LTK: Are there any guidelines guests should consider in deciding what to bring to the party?
NS: Yes, remember that others will be taking your cookies home, so one thing to keep in mind is safe transport to the party. Guests might want to consider pre-packaging, as it ensures that cookies retain their shape and taste. Guests can use their imaginations to create festive packages using colored plastic wrap or parchment, ribbon or dimensional stickers. Wilton offers a great selection of winter white boxes that are ready to be personalized.
Here are some transportation tips:
- Bake cookies two days before the exchange.
- Always cool before packing to prevent sticking.
- Line cardboard containers with foil or plastic wrap to keep cookies fresh.
- Place sheets of parchment between layers of cookies, especially those which are iced or decorated with royal icing (remember that cookies iced with buttercream do not stack well).
- Pack delicate and decorated cookies in shallow containers; the fewer layers, the better.
- Wrap cookies singly or in pairs, and group wrapped cookies in a pretty box, bag or basket.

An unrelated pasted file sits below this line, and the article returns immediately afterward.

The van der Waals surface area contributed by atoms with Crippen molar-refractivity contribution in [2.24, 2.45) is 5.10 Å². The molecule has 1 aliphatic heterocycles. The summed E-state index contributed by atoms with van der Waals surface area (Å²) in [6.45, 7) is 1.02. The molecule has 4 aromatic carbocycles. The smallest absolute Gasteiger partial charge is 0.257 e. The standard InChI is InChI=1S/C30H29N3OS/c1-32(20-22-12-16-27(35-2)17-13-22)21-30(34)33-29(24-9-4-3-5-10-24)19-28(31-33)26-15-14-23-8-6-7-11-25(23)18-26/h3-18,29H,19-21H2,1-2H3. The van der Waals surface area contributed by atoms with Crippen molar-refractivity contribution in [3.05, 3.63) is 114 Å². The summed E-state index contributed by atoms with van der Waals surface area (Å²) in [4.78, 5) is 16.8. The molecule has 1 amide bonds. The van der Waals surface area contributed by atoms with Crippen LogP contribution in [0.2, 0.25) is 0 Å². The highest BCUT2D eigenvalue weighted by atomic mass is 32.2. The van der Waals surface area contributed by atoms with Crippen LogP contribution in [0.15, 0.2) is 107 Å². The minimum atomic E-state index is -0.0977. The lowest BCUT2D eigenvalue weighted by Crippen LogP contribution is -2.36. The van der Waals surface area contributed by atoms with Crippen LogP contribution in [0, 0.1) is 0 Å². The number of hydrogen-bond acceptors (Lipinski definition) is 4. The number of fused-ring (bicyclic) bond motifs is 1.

LTK: Which supplies does a host need, and which preparations should he or she make to be sure the cookie exchange runs smoothly?
NS: In the Cookie Exchange book, there is a complete checklist to keep the host on track as he or she begins to prepare for the party. This is a great reference because it guides the host from four weeks prior to the event to the actual day of the cookie exchange. Among the supplies that a host will need are:
- Holiday decorations
- Snacks for guests
- Tabletop embellishments
- Folders or albums for guests to take home shared cookie recipes
- Award certificates (If you want to liven up the party with a cookie competition)
In addition, if you'll be having a decorating station, provide guests with plain cookies, sprinkles, icing, gels, bags and tips for them to be creative and decorate.
LTK: Do you have any suggestions for the actual exchange? Is it a very cut-and-dried transaction, or are there ways to have fun with it?